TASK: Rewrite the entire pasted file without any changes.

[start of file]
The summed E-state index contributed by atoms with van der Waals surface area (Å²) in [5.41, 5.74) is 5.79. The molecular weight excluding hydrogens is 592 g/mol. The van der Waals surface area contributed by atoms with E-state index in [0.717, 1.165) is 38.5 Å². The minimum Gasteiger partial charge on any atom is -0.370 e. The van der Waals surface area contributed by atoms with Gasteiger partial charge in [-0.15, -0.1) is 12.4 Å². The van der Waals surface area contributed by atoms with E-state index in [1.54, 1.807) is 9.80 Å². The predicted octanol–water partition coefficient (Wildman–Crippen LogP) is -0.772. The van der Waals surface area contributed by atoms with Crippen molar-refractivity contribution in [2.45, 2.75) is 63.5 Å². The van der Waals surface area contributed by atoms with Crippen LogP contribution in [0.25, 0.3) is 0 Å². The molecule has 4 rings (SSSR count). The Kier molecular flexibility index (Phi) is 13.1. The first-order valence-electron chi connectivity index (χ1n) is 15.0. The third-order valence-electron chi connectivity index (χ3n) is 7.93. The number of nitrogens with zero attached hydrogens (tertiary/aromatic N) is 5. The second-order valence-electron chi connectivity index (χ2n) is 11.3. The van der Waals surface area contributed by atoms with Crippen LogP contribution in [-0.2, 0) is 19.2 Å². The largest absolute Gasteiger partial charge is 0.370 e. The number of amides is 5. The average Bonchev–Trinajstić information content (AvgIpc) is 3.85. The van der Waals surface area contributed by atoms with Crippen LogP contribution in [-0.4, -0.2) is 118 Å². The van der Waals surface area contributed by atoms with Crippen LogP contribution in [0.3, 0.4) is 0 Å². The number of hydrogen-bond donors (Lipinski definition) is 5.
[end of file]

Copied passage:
The summed E-state index contributed by atoms with van der Waals surface area (Å²) in [5.41, 5.74) is 5.79. The molecular weight excluding hydrogens is 592 g/mol. The van der Waals surface area contributed by atoms with E-state index in [0.717, 1.165) is 38.5 Å². The minimum Gasteiger partial charge on any atom is -0.370 e. The van der Waals surface area contributed by atoms with Gasteiger partial charge in [-0.15, -0.1) is 12.4 Å². The van der Waals surface area contributed by atoms with E-state index in [1.54, 1.807) is 9.80 Å². The predicted octanol–water partition coefficient (Wildman–Crippen LogP) is -0.772. The van der Waals surface area contributed by atoms with Crippen molar-refractivity contribution in [2.45, 2.75) is 63.5 Å². The van der Waals surface area contributed by atoms with Crippen LogP contribution in [0.25, 0.3) is 0 Å². The molecule has 4 rings (SSSR count). The Kier molecular flexibility index (Phi) is 13.1. The first-order valence-electron chi connectivity index (χ1n) is 15.0. The third-order valence-electron chi connectivity index (χ3n) is 7.93. The number of nitrogens with zero attached hydrogens (tertiary/aromatic N) is 5. The second-order valence-electron chi connectivity index (χ2n) is 11.3. The van der Waals surface area contributed by atoms with Crippen LogP contribution in [-0.2, 0) is 19.2 Å². The largest absolute Gasteiger partial charge is 0.370 e. The number of amides is 5. The average Bonchev–Trinajstić information content (AvgIpc) is 3.85. The van der Waals surface area contributed by atoms with Crippen LogP contribution in [-0.4, -0.2) is 118 Å². The van der Waals surface area contributed by atoms with Crippen LogP contribution in [0.3, 0.4) is 0 Å². The number of hydrogen-bond donors (Lipinski definition) is 5.